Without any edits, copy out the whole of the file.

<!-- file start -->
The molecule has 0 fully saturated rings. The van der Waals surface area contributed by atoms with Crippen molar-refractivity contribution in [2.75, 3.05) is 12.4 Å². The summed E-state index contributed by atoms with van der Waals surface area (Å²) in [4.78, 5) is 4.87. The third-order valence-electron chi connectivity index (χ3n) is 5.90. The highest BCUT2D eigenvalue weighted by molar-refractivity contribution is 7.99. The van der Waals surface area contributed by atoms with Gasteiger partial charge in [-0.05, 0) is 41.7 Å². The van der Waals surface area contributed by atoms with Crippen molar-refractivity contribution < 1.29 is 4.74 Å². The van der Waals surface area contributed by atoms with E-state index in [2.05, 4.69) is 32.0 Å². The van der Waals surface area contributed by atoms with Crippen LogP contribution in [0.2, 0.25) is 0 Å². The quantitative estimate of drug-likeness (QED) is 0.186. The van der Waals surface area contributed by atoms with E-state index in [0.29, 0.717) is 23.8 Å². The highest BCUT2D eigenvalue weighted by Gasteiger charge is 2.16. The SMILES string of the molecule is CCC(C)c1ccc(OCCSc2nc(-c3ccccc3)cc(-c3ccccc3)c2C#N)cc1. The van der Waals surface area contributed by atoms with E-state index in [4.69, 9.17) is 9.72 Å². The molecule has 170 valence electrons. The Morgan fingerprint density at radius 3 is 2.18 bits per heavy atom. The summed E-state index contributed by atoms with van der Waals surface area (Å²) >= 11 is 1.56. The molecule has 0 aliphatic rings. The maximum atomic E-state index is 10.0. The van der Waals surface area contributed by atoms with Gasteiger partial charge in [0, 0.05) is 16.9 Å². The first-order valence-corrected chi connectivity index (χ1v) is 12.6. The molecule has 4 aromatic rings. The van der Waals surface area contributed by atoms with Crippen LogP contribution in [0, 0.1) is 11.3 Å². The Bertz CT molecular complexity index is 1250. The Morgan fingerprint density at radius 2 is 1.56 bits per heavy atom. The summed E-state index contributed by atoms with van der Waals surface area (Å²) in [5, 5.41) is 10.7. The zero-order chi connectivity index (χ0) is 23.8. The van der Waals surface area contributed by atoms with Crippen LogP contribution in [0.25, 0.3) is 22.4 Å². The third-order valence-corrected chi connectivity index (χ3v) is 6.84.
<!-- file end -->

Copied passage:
The molecule has 0 fully saturated rings. The van der Waals surface area contributed by atoms with Crippen molar-refractivity contribution in [2.75, 3.05) is 12.4 Å². The summed E-state index contributed by atoms with van der Waals surface area (Å²) in [4.78, 5) is 4.87. The third-order valence-electron chi connectivity index (χ3n) is 5.90. The highest BCUT2D eigenvalue weighted by molar-refractivity contribution is 7.99. The van der Waals surface area contributed by atoms with Gasteiger partial charge in [-0.05, 0) is 41.7 Å². The van der Waals surface area contributed by atoms with Crippen molar-refractivity contribution < 1.29 is 4.74 Å². The van der Waals surface area contributed by atoms with E-state index in [2.05, 4.69) is 32.0 Å². The van der Waals surface area contributed by atoms with Crippen LogP contribution in [0.2, 0.25) is 0 Å². The quantitative estimate of drug-likeness (QED) is 0.186. The van der Waals surface area contributed by atoms with E-state index in [0.29, 0.717) is 23.8 Å². The highest BCUT2D eigenvalue weighted by Gasteiger charge is 2.16. The SMILES string of the molecule is CCC(C)c1ccc(OCCSc2nc(-c3ccccc3)cc(-c3ccccc3)c2C#N)cc1. The van der Waals surface area contributed by atoms with E-state index in [4.69, 9.17) is 9.72 Å². The molecule has 170 valence electrons. The Morgan fingerprint density at radius 3 is 2.18 bits per heavy atom. The summed E-state index contributed by atoms with van der Waals surface area (Å²) >= 11 is 1.56. The molecule has 0 aliphatic rings. The maximum atomic E-state index is 10.0. The van der Waals surface area contributed by atoms with Gasteiger partial charge in [0, 0.05) is 16.9 Å². The first-order valence-corrected chi connectivity index (χ1v) is 12.6. The molecule has 4 aromatic rings. The van der Waals surface area contributed by atoms with Crippen LogP contribution in [0, 0.1) is 11.3 Å². The Bertz CT molecular complexity index is 1250. The Morgan fingerprint density at radius 2 is 1.56 bits per heavy atom. The summed E-state index contributed by atoms with van der Waals surface area (Å²) in [5, 5.41) is 10.7. The zero-order chi connectivity index (χ0) is 23.8. The van der Waals surface area contributed by atoms with Crippen LogP contribution in [0.25, 0.3) is 22.4 Å². The third-order valence-corrected chi connectivity index (χ3v) is 6.84.